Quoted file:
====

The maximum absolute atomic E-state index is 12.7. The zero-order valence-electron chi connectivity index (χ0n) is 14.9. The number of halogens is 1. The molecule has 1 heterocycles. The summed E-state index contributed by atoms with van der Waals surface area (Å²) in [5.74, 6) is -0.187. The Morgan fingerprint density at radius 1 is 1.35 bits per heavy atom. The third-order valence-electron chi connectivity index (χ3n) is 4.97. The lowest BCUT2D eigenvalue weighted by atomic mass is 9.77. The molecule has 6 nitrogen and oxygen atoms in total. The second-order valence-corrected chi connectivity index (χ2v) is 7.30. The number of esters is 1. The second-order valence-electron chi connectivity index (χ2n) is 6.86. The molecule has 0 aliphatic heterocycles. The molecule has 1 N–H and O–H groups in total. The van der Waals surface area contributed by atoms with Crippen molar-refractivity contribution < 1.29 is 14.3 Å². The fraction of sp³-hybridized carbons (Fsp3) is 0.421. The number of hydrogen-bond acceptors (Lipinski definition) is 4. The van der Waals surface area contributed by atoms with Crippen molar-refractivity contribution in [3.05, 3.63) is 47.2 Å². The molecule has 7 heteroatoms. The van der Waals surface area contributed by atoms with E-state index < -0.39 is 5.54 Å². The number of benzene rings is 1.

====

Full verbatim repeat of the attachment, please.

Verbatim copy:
The maximum absolute atomic E-state index is 12.7. The zero-order valence-electron chi connectivity index (χ0n) is 14.9. The number of halogens is 1. The molecule has 1 heterocycles. The summed E-state index contributed by atoms with van der Waals surface area (Å²) in [5.74, 6) is -0.187. The Morgan fingerprint density at radius 1 is 1.35 bits per heavy atom. The third-order valence-electron chi connectivity index (χ3n) is 4.97. The lowest BCUT2D eigenvalue weighted by atomic mass is 9.77. The molecule has 6 nitrogen and oxygen atoms in total. The second-order valence-corrected chi connectivity index (χ2v) is 7.30. The number of esters is 1. The second-order valence-electron chi connectivity index (χ2n) is 6.86. The molecule has 0 aliphatic heterocycles. The molecule has 1 N–H and O–H groups in total. The van der Waals surface area contributed by atoms with Crippen molar-refractivity contribution < 1.29 is 14.3 Å². The fraction of sp³-hybridized carbons (Fsp3) is 0.421. The number of hydrogen-bond acceptors (Lipinski definition) is 4. The van der Waals surface area contributed by atoms with Crippen molar-refractivity contribution in [3.05, 3.63) is 47.2 Å². The molecule has 7 heteroatoms. The van der Waals surface area contributed by atoms with E-state index < -0.39 is 5.54 Å². The number of benzene rings is 1.